Thyristor (SCR) Control of Molybdenum Disilicide Heaters
The control of Molybdenum Disilicide (MoSi2) heaters in high temperature heating applications can be tricky due to their temperature variable resistance but they can be successfully implemented by using them with suitable equipment correctly configured.
Characteristics of Silicon Carbide Heaters
Molybdenum disilicide (MoSi2) heaters used in high temperature furnaces are amongst the most difficult heating elements to control
due to their extremely low cold resistance. They are virtually a short circuit at cold start up, so control systems must be designed to limit maximum current during this phase of operation.
Resistance from cold to working temperature can vary by a factor of 10.
At low temperatures molybdenum heaters are brittle and can be damaged by electromagnetic forces caused by excessive current. At temperatures above 1200°C they become ductile.
The resistance of Molybdenum Disilicicide heaters does not change significantly over time, so unlike their high temperature counterparts, Silicon Carbide heaters, they do not require any voltage "headroom" or reserve to allow for element resistance increase due to ageing.
Power control of Molybdenum Disilicide (MoSi2)heaters
Molybdenum disilicide heaters normally require a low voltage power supply and are typically coupled to the mains via an isolation transformer, with a thyristor regulating power to the heaters through the transformer primary.
Thyristors used to control molybdenum disilicide heaters are operated in phase control mode, i.e. with constantly variable voltage, rather than in burst control mode which outputs
bursts of full mains voltage with on time/off time proportional to the control input signal. Using burst control with molybdenum heaters would result in extremely high peak currents when used on cold heaters.
Click here for a demonstration video illustrating the rwo firing modes. Thyristors used for the control of molybdenum heaters must have an electronic current limit feature and are usually operated in phase control mode so that their output is a constantly variable voltage. CD Automation's Revo CL, CD3000E and Multidrive thyristors all have a fast electronic current limit feature and can be safely used with MoSi2 heaters.
Output current is measured by the thyristor and is fed back internally. Because phase angle firing results in a non sinusoidal current waveform the current feedback to the thyristor must be true RMS as should be all instrumentation measuring current in the system. Measuring average current rather than RMS will result in significant errors.
On a cold start up the temperature controller will be calling for maximum heat into the system and will attempt to wind the thyristor fully on to maximum voltage. If this were to happen it would certainly cause a massive over current situation because of the molybdenum disilicide heaters extremely low cold resistance. This is where the thyristor takes control, its current limit feature drops thyristor output voltage to limit output current to a preset maximum. From the graph below you can see that at 400°C only around 30% of the available voltage can be used before the thyristor's current limit is reached. As the temperature of the molybdenum disilicide heaters increases their resistance increases and the thyristor can apply more and more voltage to the heaters whilst maintaining the current limit.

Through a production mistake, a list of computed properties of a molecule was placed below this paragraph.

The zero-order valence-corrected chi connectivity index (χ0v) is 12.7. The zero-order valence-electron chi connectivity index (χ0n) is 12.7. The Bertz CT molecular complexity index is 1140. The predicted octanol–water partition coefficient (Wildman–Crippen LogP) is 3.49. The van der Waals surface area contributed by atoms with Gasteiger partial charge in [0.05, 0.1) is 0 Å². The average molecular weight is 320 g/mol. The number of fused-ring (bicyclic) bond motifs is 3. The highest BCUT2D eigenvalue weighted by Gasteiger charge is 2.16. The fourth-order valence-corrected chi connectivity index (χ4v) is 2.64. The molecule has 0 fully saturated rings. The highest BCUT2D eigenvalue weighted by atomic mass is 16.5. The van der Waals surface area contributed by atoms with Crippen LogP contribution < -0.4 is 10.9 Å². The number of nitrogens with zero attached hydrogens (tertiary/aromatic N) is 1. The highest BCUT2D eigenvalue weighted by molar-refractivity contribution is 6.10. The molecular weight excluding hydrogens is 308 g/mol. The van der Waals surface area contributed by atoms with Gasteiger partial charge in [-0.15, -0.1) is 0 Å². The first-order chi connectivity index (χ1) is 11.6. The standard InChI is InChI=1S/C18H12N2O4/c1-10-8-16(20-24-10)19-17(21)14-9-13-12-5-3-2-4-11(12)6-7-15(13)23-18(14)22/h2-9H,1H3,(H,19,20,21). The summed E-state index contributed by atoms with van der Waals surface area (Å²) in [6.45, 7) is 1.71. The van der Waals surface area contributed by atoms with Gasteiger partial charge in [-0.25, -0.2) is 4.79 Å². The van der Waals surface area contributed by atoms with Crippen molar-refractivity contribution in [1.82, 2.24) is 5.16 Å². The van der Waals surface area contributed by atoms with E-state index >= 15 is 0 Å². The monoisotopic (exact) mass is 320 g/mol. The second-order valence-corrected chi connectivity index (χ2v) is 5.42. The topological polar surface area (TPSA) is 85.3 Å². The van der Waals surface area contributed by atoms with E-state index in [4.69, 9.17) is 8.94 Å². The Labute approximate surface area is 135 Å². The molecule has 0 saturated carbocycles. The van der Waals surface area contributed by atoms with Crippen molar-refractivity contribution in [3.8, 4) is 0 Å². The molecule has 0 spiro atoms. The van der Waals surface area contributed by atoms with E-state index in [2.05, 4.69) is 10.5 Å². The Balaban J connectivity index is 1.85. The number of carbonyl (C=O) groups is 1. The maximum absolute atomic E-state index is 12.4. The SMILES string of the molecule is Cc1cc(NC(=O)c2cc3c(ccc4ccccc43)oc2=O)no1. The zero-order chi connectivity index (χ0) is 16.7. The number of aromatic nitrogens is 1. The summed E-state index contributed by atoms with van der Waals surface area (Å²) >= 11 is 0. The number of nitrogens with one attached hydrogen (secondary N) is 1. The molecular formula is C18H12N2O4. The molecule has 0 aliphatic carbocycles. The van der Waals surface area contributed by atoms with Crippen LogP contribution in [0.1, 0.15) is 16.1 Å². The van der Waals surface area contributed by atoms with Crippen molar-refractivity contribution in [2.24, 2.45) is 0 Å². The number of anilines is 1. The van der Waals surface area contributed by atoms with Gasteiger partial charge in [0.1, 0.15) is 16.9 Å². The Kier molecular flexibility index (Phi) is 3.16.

As the heater approaches its working temperature its resistance increases to a point where there is enough heater resistance to self limit maximum current without the aid of the thyristor's electronic current limit. At this point, for a constant voltage, the power applied to the heaters is V2/R reduces with temperature, so the heating process effectively self regulates.
The thyristor should also have an internal linear ramp function that gradually increases the voltage applied to the heaters. This helps to minimise cold heater inrush currents by applying the voltage to the MoSi2 heaters slowly and smoothly.
The ramp function should operate each time the supply to the MoSi2 heaters is interrupted then reconnected, for example when a door interlocked supply contactor drops out and in after the furnace door is opened and closed.
ConclusionFurnace design starts by determining the power required and selecting molybdenum disilicide (MoSi2) heaters that can meet that requirement. Once the power and the maximum required voltage of the heater element arrangement is known a transformer with the appropriate VA rating, primary voltage and secondary voltage can be selected. A thyristor can then be selected to control the heaters. This is normally placed on the transformer primary side because it allows the use of a lower current device with consequent lower cost and lower heat dissipation than the higher current device that would be required if placed on the secondary.
Essential features of the thyristor controlling the MoSi2 heaters are phase control, fast electronic current limit and ramp function.